Causes Is the Only App Whitelisted to Like Pages Through the Facebook API

Earlier this year, Facebook gave the Causes application access to a special API that allowed the app to simultaneously Like multiple Pages on a user’s behalf. Stories generated by these Likes led to rapid growth for Causes.

Other developers have hoped to utilize the functionality, but those trying to make the same API call receive an error. Facebook tells us that the API was part of a test and is considering if there is a way to offer the functionality to other developers while maintaining the quality of the Facebook user experience.

Causes, one of the original Facebook Platform launch partners, allows users to add charities they want to help to their Causes profile. Users could also opt to install a Causes application box for certain charities on the profile in order to share the charity with friends. Until Facebook Pages launched, Causes and these profile boxes were some of the only ways for charities to have a presence on Facebook. Around the time of f8, Facebook launched a transition tool for turning static elements of user profiles into connections to Pages — or Likes.

In August, Facebook turned off application profile boxes. In anticipation of this, Facebook sought to give Causes users an alternative way to display charities in their profiles, as well as receive updates from them directly since many now had Pages. To do this, Facebook allowed Causes to Like Pages on the behalf of users through the API.

The app began showing a pop-up on the Causes home page allowing users to select multiple causes from their Causes profile and profile box and add them to the Likes and interests section of their Facebook profile with one click through the API. Users were also given the opportunity to come back to the conversion tool later, or choose individual causes to Like. Each Like made through this API generated a story, which led those who clicked the story back to Causes, contributing to the rapid recent growth of the app, as you can see the excerpt below from our premium application metrics and trends monitor, Appdata Pro.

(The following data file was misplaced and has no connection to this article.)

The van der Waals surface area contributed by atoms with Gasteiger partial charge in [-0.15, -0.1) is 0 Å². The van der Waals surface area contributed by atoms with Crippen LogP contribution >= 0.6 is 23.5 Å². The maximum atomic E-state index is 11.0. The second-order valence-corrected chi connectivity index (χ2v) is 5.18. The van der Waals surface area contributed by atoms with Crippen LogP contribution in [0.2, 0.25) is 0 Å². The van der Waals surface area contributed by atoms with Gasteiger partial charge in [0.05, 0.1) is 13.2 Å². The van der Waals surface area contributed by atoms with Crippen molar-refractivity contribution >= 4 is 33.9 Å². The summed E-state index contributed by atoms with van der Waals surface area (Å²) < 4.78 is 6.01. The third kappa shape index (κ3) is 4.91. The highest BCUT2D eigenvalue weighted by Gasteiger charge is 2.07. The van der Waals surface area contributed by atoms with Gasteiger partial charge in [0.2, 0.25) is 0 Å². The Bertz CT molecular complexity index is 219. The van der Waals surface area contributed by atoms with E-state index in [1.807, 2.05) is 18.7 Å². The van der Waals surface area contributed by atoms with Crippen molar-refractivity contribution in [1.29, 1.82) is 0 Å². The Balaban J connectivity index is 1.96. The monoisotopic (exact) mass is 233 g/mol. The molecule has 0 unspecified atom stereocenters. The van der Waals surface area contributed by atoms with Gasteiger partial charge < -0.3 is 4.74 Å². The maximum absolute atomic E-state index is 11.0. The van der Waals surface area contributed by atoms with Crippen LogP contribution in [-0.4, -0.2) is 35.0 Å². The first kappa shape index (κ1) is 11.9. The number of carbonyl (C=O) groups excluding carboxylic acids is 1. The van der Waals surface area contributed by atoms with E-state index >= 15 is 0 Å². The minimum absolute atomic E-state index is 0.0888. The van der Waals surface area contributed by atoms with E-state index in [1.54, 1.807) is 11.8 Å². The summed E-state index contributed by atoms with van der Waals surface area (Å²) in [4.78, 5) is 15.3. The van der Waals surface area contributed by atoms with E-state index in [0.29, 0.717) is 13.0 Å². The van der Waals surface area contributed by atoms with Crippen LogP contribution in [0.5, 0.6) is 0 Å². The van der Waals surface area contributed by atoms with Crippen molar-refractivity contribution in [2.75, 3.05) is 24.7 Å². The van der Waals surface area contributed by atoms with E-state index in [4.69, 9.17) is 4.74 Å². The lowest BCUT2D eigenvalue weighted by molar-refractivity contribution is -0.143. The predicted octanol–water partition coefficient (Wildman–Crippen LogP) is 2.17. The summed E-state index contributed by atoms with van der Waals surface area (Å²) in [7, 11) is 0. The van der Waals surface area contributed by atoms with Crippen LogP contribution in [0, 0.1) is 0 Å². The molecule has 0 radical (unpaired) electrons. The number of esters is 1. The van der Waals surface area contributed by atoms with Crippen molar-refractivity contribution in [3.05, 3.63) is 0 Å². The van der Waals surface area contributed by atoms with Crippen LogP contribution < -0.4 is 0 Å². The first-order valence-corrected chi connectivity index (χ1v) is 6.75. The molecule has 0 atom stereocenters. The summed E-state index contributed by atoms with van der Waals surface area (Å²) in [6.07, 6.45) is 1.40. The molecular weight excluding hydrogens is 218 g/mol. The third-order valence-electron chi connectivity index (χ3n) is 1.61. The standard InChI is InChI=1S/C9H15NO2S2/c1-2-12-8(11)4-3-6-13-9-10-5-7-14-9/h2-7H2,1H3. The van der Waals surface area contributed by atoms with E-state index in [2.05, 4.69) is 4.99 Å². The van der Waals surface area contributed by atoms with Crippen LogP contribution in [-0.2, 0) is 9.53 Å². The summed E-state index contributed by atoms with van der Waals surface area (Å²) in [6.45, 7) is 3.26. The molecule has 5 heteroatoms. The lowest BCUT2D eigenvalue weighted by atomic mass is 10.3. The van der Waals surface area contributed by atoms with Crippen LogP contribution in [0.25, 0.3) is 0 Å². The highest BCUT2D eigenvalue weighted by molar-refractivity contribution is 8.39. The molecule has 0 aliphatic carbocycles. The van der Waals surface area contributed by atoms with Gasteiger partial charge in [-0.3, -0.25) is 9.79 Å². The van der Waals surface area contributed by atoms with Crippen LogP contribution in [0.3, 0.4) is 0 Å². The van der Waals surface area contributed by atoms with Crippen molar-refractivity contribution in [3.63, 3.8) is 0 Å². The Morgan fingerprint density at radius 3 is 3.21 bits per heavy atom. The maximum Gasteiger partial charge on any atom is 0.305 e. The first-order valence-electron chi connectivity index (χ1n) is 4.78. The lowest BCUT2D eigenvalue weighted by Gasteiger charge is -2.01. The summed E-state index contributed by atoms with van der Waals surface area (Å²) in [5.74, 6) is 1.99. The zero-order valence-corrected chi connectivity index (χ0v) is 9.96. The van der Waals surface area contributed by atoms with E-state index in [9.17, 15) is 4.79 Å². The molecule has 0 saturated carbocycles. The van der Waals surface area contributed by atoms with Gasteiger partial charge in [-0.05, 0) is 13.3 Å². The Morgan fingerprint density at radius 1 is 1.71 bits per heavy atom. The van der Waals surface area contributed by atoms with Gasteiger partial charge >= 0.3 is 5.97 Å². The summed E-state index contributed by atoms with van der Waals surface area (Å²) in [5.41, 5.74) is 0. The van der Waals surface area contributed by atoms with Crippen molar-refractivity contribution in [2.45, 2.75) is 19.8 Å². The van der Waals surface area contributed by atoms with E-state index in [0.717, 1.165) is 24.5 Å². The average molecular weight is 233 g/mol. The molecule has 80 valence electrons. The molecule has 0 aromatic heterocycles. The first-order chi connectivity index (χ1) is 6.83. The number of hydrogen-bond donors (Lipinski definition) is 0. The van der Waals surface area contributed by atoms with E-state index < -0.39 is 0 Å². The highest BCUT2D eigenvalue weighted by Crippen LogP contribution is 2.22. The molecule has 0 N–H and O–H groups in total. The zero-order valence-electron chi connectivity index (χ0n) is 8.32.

Previously, apps could never Like things on a user’s behalf, making this a significant shift in Facebook protocol. Other app developers were at first confused, filing a bug report in June. Making the special API call returned the error “{“error”:{“type”:”OAuthException”,”message”:”(#3) Application must be on whitelist”}}”. By August it was discovered that the only application on the whitelist was Causes, causing some other app developers to become disgruntled by what they perceived as Causes receiving special treatment.

When asked about the potential for other apps to be added to the whitelist, Facebook responded: “We worked with Causes to enable a specific use-case, where a user’s cause-related connections could be immediately reflected on Facebook. While we believe this is valuable for people who use Causes, we’re continuing to test how and if to open up the functionality more broadly. Specifically, we’re looking at how to enable similar use-cases while protecting for spam and inconsistent experiences on the platform.”

While opening up the Page Like API to more developers could stimulate creation of a new style of applications which offer value to users, it could also be used to dupe users into connecting to multiple unwanted Pages. The potential for unfair inflation of the Like counts of certain Pages or for users to accidentally flood their feeds with updates from Pages they didn’t Like directly are some use cases which are probably scaring Facebook away from rolling out the API. For now, developers will have to wait on Facebook’s decision.